Going from 6-figure debt to financial literacy advocate
Husband, dad, and IT professional by trade, Brian started Debt Discipline in 2013 along with his journey to recover from years of unintentionally reckless spending. After self-educating and gaining inspiration from other personal finance bloggers, he wanted to share his story to help others. This also eventually led him to do more than just document his debt comeback on his blog. Now, Brian has found ways to get this information in front of people before they know they need it.
In the six years since he started, Brian and his family have experienced:
- Coming to terms with more than $100,000 in credit/consumer debt
- Getting the entire family involved with financial planning—and growing closer in the process
- Managing debt repayment after a medical emergency
- Starting successful financial literacy programs (at Brian’s work and through their local school district)
Brian at Debt Discipline on why his journey didn’t end after overcoming debt
MELISSA: What's a day in the life like for you?
BRIAN: I work a regular nine to five, and often spend evenings and weekends working on my blog, or volunteering my time. I always make time for my wife, kids, and take our two dogs for walks daily. That's not to mention my "to-do" list around the house. So it's a full plate.
MELISSA: Where do you get your inspiration?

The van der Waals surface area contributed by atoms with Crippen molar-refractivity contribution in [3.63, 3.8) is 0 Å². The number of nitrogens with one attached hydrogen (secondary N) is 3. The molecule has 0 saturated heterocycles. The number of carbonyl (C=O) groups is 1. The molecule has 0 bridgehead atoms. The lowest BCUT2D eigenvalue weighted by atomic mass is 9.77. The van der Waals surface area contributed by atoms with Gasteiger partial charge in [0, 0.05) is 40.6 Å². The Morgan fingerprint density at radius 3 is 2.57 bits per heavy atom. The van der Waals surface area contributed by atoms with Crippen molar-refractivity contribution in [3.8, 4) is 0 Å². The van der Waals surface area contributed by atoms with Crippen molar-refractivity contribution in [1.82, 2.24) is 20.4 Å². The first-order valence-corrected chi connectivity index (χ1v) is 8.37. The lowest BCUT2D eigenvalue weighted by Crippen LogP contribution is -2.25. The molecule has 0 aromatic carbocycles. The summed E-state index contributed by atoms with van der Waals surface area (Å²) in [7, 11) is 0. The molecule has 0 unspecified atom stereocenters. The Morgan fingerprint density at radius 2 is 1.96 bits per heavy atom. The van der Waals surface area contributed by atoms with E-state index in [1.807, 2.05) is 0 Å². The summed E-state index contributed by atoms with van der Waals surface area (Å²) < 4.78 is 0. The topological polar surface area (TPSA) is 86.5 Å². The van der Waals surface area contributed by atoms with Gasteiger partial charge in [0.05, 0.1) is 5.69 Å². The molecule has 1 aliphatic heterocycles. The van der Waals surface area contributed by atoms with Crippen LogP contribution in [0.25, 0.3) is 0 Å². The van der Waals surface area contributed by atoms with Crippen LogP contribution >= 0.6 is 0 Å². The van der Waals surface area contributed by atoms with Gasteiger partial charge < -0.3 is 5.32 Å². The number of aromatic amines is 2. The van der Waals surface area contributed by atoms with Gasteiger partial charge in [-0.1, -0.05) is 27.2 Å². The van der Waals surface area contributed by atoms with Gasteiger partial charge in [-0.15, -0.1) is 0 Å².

BRIAN: I've always considered my dad, my mentor, and model a lot of things I do in my life after him. He faced some adversity and overcame it to be a great dad and husband. He had a great work ethic and was a provider for the family.
MELISSA: Where did you get the idea for Debt Discipline?
BRIAN: Debt Discipline was born out of our failure with our money and racking up $109,000 worth of consumer debt. Once we built a plan for our money and began to get out of debt, I realized how life-changing this information could be and wanted to share it with anyone that would listen.
To get out of debt, you need discipline, discipline in your behavior spending, and overall attitude towards money. So the name Debt Discipline seemed appropriate.
MELISSA: How did you learn to start thinking financially? Did you self-educate?
BRIAN: We started seriously thinking about our money after we could not afford a summer vacation. We were backed into a corner with no cash saving, and five maxed credit cards. With a six-figure income, I knew we were doing something really wrong to be in this position.
I search the internet for the best "get out of debt quickly" advice I could find. What I found was a network of personal finance blogs, and a guy named Dave Ramsey.